I am so upset

Discussion in 'Emergencies / Diseases / Injuries and Cures' started by Lil'ChickFarm, Aug 17, 2011.

  1. Lil'ChickFarm

    Lil'ChickFarm Chillin' With My Peeps

    Jun 27, 2011
    I just purchased two white/ cream americauna chickens from a lady in my area. They were on Craigs list. I did this sort of sight unseen.
    I met her this morning. The girls were dirty, one foot looked swollen. She said she came that way to her.
    I got them home and one breathed a deep raspy breath and coughed with snot.
    They are sick and I cannot put them in my flock.
    I asked her to take them back and keep the money, but she won't.
    I have her address and have a mind to drop them off there, but the drive to her house is 45 minutes of gas.
    I am not even sure she gave me a correct address, as when she started to give me an address, she then said she would meet me somewhere as there was some road block down in her area.
    Probably that she did not want me to see her place.
    These birds are now in a dog crate on my front steps. My birds are out back. So there isn't any contact.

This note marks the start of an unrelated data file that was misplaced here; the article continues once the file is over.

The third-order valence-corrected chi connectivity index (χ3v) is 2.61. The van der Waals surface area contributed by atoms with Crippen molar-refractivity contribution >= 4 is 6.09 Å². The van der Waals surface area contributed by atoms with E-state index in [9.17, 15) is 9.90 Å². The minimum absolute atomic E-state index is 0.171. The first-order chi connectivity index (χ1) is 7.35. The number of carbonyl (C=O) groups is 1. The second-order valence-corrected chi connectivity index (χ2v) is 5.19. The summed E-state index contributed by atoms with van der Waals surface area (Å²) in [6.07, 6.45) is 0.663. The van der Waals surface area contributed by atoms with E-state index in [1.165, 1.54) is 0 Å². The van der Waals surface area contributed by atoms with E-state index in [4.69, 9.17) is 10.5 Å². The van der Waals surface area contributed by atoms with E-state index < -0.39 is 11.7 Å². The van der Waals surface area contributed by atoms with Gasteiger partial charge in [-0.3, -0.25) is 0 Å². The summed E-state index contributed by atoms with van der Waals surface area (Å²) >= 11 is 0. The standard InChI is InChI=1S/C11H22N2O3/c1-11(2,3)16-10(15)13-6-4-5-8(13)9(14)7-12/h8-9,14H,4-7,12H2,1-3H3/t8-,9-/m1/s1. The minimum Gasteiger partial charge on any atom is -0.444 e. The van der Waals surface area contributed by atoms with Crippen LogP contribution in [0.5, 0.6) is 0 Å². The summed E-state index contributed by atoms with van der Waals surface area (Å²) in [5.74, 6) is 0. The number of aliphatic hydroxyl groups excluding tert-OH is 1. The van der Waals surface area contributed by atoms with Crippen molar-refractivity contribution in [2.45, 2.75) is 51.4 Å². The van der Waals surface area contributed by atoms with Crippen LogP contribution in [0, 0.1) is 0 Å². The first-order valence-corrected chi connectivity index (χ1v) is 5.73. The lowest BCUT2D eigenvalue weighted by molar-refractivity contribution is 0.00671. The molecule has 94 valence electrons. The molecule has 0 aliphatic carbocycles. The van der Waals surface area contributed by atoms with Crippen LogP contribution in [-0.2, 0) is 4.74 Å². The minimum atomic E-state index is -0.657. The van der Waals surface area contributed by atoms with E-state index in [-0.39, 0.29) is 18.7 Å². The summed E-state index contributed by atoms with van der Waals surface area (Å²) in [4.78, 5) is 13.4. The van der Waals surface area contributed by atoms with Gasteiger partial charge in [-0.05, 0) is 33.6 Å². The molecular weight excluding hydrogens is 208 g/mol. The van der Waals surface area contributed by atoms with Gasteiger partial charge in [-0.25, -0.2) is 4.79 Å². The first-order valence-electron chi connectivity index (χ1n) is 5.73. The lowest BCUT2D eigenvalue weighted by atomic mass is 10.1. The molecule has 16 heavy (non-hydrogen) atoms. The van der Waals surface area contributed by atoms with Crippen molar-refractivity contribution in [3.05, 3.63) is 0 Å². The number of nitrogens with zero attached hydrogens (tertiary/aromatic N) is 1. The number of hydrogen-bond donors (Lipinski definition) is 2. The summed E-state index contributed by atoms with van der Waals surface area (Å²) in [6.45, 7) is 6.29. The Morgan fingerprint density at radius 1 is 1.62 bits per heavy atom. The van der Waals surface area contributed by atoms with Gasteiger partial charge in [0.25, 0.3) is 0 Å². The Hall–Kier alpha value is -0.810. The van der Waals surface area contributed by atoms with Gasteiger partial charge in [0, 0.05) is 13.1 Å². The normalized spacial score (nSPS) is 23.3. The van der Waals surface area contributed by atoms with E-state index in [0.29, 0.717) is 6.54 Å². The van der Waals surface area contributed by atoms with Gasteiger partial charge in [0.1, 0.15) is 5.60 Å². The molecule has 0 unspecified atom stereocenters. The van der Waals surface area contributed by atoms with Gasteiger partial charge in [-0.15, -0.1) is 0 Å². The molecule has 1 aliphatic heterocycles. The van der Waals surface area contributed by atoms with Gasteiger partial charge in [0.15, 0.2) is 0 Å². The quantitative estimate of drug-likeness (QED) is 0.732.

I don't know what I am going to do now. I gave them shavings, food and water.
    Learned a big lesson.
    I don't even know if you should butcher sick hens.
    Also they are PROBABLY not nine months old as she said. People lie so easily. She sounded so nice, but I guess sounding nice is not nice always.
  2. Heathero617

    Heathero617 Chillin' With My Peeps

    Mar 1, 2011
    Could you keep them seperated from the others for a while and give antibiotics to get rid of the snot and cough? I know you're supposed to keep them seperated for an "isolation" period to be sure they dont get your flock sick.
  3. speckledhen

    speckledhen Intentional Solitude Premium Member

    I got them home and one breathed a deep raspy breath and coughed with snot.

    Do NOT give them antibiotics. Cull them. They are very sick and will remain carriers, even if you can make the symptoms go away. Sounds like either Coryza or CRD to me, both carrier diseases. Sounds like she knew they were ill, if she won't take them back, even keeping your money. Be sure not to contaminate your birds--wash your hands, change clothes and shoes after handling them.

    You can most likely butcher and cook them without any issues, but is it really worth it anyway for that small amount of meat? Cooking will kill bacteria, but if it was me, I'd just cull and burn their bodies, if you have a safe place to burn them.​